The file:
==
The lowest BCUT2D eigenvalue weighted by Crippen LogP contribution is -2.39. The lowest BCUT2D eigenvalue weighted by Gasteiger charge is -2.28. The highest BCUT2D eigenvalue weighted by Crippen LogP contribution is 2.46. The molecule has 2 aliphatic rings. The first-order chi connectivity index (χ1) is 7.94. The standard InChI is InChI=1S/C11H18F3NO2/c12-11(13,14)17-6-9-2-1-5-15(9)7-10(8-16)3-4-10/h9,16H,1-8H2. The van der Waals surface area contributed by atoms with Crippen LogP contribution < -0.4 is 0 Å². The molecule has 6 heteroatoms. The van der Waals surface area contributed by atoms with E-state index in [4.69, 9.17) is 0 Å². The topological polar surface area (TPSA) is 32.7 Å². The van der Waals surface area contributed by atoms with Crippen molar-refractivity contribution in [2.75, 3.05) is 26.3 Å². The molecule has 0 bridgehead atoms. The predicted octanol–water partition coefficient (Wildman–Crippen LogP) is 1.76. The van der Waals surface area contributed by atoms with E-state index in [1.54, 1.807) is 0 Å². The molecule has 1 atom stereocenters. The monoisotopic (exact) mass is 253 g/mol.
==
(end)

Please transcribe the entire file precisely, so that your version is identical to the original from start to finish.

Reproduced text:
The lowest BCUT2D eigenvalue weighted by Crippen LogP contribution is -2.39. The lowest BCUT2D eigenvalue weighted by Gasteiger charge is -2.28. The highest BCUT2D eigenvalue weighted by Crippen LogP contribution is 2.46. The molecule has 2 aliphatic rings. The first-order chi connectivity index (χ1) is 7.94. The standard InChI is InChI=1S/C11H18F3NO2/c12-11(13,14)17-6-9-2-1-5-15(9)7-10(8-16)3-4-10/h9,16H,1-8H2. The van der Waals surface area contributed by atoms with Crippen LogP contribution < -0.4 is 0 Å². The molecule has 6 heteroatoms. The van der Waals surface area contributed by atoms with E-state index in [4.69, 9.17) is 0 Å². The topological polar surface area (TPSA) is 32.7 Å². The van der Waals surface area contributed by atoms with Crippen molar-refractivity contribution in [2.75, 3.05) is 26.3 Å². The molecule has 0 bridgehead atoms. The predicted octanol–water partition coefficient (Wildman–Crippen LogP) is 1.76. The van der Waals surface area contributed by atoms with E-state index in [1.54, 1.807) is 0 Å². The molecule has 1 atom stereocenters. The monoisotopic (exact) mass is 253 g/mol.